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What 2 Games Of The World Series Have Shown Us

Through two games of the World Series, the Los Angeles Dodgers — owners of the best record in the majors — and the Tampa Bay Rays, possessing the best record in the AL this season, have each won a game. While the Dodgers have been our favorite to win the World Series since the preseason and remain a heavy favorite according to our model, the Rays are a talented and creative team that won the second-most games this season with the majors’ third-lowest payroll. Such meetings of the MLB’s two best teams in its championship series are rare, so what have we learned about this matchup through two games? And what does it mean for the World Series going forward as play resumes today?

The Dodgers lineup is absurdly deep

After he helped send the Dodgers to the World Series with a memorable home run in Game 7 of the NL championship series, Cody Bellinger homered again Tuesday. While he’s coming off an uneven season, he was still a better-than-league-average hitter, according to’s OPS+ metric. Through his age-24 season, he’s already won an MVP (2019) and Rookie of the Year Award (2017). According to, the most similar batters to him through age 24 include Darryl Strawberry, Giancarlo Stanton and Manny Ramirez. What was also remarkable about Bellinger’s soaring home runs was his place in the batting order when he slugged them: sixth. It’s remarkable the Dodgers have such a hitter in the bottom half of their lineup. In the following inning Tuesday, Chris Taylor, batting seventh, singled home Max Muncy to give the Dodgers a 5-1 lead. Enrique Hernández — who came off the bench to hit in the eighth spot — followed with an RBI single to blow open the game.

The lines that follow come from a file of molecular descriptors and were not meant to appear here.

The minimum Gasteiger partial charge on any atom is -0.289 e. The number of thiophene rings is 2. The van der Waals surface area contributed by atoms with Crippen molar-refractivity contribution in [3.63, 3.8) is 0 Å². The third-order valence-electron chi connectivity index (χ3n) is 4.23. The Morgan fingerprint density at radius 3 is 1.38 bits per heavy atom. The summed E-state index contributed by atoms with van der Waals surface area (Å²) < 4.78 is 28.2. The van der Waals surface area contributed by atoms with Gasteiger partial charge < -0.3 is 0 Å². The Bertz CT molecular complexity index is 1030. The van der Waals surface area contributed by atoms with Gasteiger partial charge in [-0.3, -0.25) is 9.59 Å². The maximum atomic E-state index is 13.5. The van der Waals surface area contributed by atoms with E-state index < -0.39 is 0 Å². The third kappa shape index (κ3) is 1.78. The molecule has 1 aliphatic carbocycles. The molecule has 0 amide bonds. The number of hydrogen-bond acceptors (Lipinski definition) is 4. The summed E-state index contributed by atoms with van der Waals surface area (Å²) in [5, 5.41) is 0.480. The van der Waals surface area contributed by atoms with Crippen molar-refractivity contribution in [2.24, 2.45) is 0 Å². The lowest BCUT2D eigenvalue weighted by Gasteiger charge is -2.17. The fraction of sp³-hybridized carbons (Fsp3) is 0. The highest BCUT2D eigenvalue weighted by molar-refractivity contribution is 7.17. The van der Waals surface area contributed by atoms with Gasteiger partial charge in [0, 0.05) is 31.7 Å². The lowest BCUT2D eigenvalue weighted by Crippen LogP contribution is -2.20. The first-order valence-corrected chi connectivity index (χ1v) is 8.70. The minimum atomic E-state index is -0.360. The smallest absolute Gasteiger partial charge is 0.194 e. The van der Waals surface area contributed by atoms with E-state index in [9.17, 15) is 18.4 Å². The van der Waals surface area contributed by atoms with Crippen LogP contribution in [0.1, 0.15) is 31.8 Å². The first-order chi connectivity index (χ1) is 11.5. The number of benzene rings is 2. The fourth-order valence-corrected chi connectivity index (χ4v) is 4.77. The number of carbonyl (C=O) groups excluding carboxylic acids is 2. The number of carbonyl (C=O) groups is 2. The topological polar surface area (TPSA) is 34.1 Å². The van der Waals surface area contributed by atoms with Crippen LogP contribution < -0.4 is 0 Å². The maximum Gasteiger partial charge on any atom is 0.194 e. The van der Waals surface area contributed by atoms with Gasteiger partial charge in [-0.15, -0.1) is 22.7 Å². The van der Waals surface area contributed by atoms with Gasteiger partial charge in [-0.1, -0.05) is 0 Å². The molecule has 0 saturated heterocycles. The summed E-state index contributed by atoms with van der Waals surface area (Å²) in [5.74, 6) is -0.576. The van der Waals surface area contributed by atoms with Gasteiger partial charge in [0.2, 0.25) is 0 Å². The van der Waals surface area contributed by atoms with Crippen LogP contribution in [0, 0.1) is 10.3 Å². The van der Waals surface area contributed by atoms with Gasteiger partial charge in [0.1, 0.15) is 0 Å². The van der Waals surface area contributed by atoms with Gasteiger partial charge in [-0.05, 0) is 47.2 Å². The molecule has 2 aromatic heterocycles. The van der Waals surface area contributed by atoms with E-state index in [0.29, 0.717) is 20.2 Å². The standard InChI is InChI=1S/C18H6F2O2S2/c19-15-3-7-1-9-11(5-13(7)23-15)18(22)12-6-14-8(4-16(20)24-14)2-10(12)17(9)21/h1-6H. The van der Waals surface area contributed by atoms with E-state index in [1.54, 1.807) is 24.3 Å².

The talent and depth of the Dodgers’ lineup is rare and a great advantage. This season, the Dodgers’ lineup posted above-league average OPS marks for eight out of nine lineup positions. Their No. 6 hitters this season combined to be 31 percent better than league average for that spot. The Dodgers’ seventh, eighth and ninth hitters combined for a sOPS+ number of 136, or 36 percent above league-average production for the bottom third of a lineup. The Dodgers’ 7-8-9 spots combined to tie for the 18th best such production ever recorded in the game. For opposing pitchers, the threats must seem endless.

Ice-cold bats need to warm up for the Rays

While rookie Randy Arozarena is having an all-time great postseason, a number of Rays regulars have not hit well this postseason, batting .213 as a team through Game 2. Those slumping Rays included Brandon Lowe, who led the team in home runs and WAR in the regular season but entered Game 2 batting just .107 in the playoffs.

So that Lowe smashed a first-inning home run Wednesday, and homered again in the fifth to stake the Rays to a 5-0 lead, is exactly the type of bat the Rays need to get going. The Rays advanced to the World Series with regulars Lowe, Austin Meadows and Willy Adames all batting less than .200 with OPS marks of .549 or worse entering Game 3. The Rays need them to break out.

Kershaw is changing his story